The two parties were in a dispute for nearly a year after a district court in Kyrgyzstan ordered Centerra Gold to pay $3.1bn for violating some environmental laws at the mine


Centerra Gold, Kyrgyzstan end dispute over Kumtor mine. (Credit: Marcin Lewicki from Pixabay)

Centerra Gold has reached an out-of-court settlement with Kyrgyzstan under which the former has agreed to hand control of the Kumtor mine to the country’s government.

Last May, a district court in Kyrgyzstan had ordered the Canadian miner to pay $3.1bn after ruling that operations of the mine had breached some environmental laws of the country.

Subsequently, Centerra Gold had initiated an arbitration proceeding against the country after accusing its government of indulging in wrongful and illegal actions.

The global arrangement agreement reached by the parties now will resolve all their disputes.

Kyrgyzstan President Sadyr Japarov said: “Throughout this dispute, we have maintained that this is not about nationalisation. It is not Kyrgyzstan against foreign companies.

“It was about the specific issues with the management of Kumtor mine.

“We have always said that Kyrgyzstan is open for business. We will always welcome investment from those who share our respect for the rule of law, our national assets, and our national interest.”

Under the agreement, Centerra Gold will dispose of its investment in Kyrgyzstan.

Kyrgyzaltyn, the state-owned gold mining firm in the country, which is a major shareholder of Centerra Gold, has agreed to eliminate its involvement and interest in the latter.

The Canadian firm will get the shares held by Kyrgyzaltyn in it, representing a stake of around 26% for an aggregate purchase price of around C$972m ($780.4m).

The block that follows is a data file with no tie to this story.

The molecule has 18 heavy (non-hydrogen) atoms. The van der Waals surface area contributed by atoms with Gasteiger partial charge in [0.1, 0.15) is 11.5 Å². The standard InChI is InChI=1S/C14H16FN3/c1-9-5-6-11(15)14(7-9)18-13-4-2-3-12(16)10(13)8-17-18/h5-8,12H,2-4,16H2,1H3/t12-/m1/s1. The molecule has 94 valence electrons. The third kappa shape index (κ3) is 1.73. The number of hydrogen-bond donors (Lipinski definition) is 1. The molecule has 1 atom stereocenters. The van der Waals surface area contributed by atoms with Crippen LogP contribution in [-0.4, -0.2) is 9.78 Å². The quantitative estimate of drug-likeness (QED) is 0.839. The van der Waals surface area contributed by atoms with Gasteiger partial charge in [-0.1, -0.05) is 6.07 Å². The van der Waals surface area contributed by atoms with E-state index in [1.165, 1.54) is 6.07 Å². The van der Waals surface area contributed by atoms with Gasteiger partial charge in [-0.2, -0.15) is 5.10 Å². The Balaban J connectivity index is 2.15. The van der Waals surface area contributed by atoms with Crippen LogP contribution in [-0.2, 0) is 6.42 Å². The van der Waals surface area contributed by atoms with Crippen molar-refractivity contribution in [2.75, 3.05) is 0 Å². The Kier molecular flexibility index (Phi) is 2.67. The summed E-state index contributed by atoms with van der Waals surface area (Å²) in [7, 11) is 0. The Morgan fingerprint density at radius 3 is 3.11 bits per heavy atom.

Upon satisfying the purchase price, Kyrgyzaltyn will gain a 100% equity interest in Centerra Gold’s two Kyrgyz subsidiaries and, indirectly, the Kumtor mine plus a cash payment of around $36.6m.

The payment will be made by the Canadian miner to Kyrgyzaltyn. Of this, nearly $25.5m will be paid to the Canadian tax authorities, while the remaining amount will be paid to Kyrgyzaltyn.

Centerra Gold will also pay $50m in cash for preserving and protecting natural resources in Kyrgyzstan in order to meet its obligation to repay an outstanding loan to Kumtor Gold, the holding company for the mine.

Additionally, the miner will return a reclamation trust fund of $53m to the country.

The agreement will also result in the scrapping of all legal proceedings involving the parties in all jurisdictions without any admissions of liability. It has been approved by both the parliament and the cabinet of Kyrgyzstan.

Centerra Gold president and CEO Scott Perry said: “This arrangement is expected to provide value to Centerra’s stakeholders while allowing Centerra to move forward with a renewed focus on our core operations, including our Mount Milligan and Öksüt mines, where we expect to see continued strong operational performance.”